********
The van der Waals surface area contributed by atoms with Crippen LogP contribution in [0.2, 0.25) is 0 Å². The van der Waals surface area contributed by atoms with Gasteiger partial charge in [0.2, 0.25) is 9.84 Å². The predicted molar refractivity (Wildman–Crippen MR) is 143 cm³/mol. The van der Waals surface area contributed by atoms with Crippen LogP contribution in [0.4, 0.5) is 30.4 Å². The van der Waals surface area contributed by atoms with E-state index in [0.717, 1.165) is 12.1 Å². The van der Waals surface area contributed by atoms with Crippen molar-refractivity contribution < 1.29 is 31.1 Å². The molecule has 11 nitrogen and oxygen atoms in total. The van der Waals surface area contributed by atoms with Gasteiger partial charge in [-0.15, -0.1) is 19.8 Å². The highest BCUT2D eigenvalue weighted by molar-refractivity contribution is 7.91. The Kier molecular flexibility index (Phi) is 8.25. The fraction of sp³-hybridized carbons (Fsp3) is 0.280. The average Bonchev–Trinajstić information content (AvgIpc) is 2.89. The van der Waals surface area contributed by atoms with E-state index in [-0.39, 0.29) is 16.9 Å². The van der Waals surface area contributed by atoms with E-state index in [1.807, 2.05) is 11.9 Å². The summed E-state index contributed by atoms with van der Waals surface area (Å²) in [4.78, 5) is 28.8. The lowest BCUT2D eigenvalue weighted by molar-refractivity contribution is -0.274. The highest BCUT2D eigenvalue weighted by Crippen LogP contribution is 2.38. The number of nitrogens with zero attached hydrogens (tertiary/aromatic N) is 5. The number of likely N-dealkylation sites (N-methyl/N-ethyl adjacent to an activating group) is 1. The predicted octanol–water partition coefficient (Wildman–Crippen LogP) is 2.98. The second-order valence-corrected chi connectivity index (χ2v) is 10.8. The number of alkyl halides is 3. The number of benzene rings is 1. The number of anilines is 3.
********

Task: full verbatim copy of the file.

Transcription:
The van der Waals surface area contributed by atoms with Crippen LogP contribution in [0.2, 0.25) is 0 Å². The van der Waals surface area contributed by atoms with Gasteiger partial charge in [0.2, 0.25) is 9.84 Å². The predicted molar refractivity (Wildman–Crippen MR) is 143 cm³/mol. The van der Waals surface area contributed by atoms with Crippen LogP contribution in [0.4, 0.5) is 30.4 Å². The van der Waals surface area contributed by atoms with E-state index in [0.717, 1.165) is 12.1 Å². The van der Waals surface area contributed by atoms with Crippen molar-refractivity contribution < 1.29 is 31.1 Å². The molecule has 11 nitrogen and oxygen atoms in total. The van der Waals surface area contributed by atoms with Gasteiger partial charge in [-0.15, -0.1) is 19.8 Å². The highest BCUT2D eigenvalue weighted by molar-refractivity contribution is 7.91. The Kier molecular flexibility index (Phi) is 8.25. The fraction of sp³-hybridized carbons (Fsp3) is 0.280. The average Bonchev–Trinajstić information content (AvgIpc) is 2.89. The van der Waals surface area contributed by atoms with E-state index in [-0.39, 0.29) is 16.9 Å². The van der Waals surface area contributed by atoms with E-state index in [1.807, 2.05) is 11.9 Å². The summed E-state index contributed by atoms with van der Waals surface area (Å²) in [4.78, 5) is 28.8. The lowest BCUT2D eigenvalue weighted by molar-refractivity contribution is -0.274. The highest BCUT2D eigenvalue weighted by Crippen LogP contribution is 2.38. The number of nitrogens with zero attached hydrogens (tertiary/aromatic N) is 5. The number of likely N-dealkylation sites (N-methyl/N-ethyl adjacent to an activating group) is 1. The predicted octanol–water partition coefficient (Wildman–Crippen LogP) is 2.98. The second-order valence-corrected chi connectivity index (χ2v) is 10.8. The number of alkyl halides is 3. The number of benzene rings is 1. The number of anilines is 3.